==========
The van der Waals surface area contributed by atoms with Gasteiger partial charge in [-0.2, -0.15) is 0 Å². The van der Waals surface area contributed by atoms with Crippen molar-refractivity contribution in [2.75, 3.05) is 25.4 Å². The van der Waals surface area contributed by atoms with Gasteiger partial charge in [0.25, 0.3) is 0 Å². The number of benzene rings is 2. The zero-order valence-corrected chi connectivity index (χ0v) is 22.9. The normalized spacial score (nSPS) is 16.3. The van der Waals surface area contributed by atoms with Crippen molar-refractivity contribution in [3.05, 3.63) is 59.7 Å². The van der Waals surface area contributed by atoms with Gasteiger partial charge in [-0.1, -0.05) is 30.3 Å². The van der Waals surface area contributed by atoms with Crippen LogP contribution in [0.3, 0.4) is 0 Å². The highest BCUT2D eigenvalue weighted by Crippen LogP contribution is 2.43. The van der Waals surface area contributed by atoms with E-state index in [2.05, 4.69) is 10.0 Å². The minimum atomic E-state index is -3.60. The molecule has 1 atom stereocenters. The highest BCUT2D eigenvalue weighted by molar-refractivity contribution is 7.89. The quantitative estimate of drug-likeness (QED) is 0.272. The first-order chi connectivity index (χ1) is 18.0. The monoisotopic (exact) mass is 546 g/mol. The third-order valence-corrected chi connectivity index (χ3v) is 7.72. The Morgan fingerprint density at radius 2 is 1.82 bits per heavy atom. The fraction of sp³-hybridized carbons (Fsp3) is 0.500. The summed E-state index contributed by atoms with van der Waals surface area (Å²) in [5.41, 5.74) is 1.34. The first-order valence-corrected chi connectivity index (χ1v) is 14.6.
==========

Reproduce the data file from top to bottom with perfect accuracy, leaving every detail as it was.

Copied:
The van der Waals surface area contributed by atoms with Gasteiger partial charge in [-0.2, -0.15) is 0 Å². The van der Waals surface area contributed by atoms with Crippen molar-refractivity contribution in [2.75, 3.05) is 25.4 Å². The van der Waals surface area contributed by atoms with Gasteiger partial charge in [0.25, 0.3) is 0 Å². The number of benzene rings is 2. The zero-order valence-corrected chi connectivity index (χ0v) is 22.9. The normalized spacial score (nSPS) is 16.3. The van der Waals surface area contributed by atoms with Crippen molar-refractivity contribution in [3.05, 3.63) is 59.7 Å². The van der Waals surface area contributed by atoms with Gasteiger partial charge in [-0.1, -0.05) is 30.3 Å². The van der Waals surface area contributed by atoms with Crippen LogP contribution in [0.3, 0.4) is 0 Å². The highest BCUT2D eigenvalue weighted by Crippen LogP contribution is 2.43. The van der Waals surface area contributed by atoms with E-state index in [2.05, 4.69) is 10.0 Å². The minimum atomic E-state index is -3.60. The molecule has 1 atom stereocenters. The highest BCUT2D eigenvalue weighted by molar-refractivity contribution is 7.89. The quantitative estimate of drug-likeness (QED) is 0.272. The first-order chi connectivity index (χ1) is 18.0. The monoisotopic (exact) mass is 546 g/mol. The third-order valence-corrected chi connectivity index (χ3v) is 7.72. The Morgan fingerprint density at radius 2 is 1.82 bits per heavy atom. The fraction of sp³-hybridized carbons (Fsp3) is 0.500. The summed E-state index contributed by atoms with van der Waals surface area (Å²) in [5.41, 5.74) is 1.34. The first-order valence-corrected chi connectivity index (χ1v) is 14.6.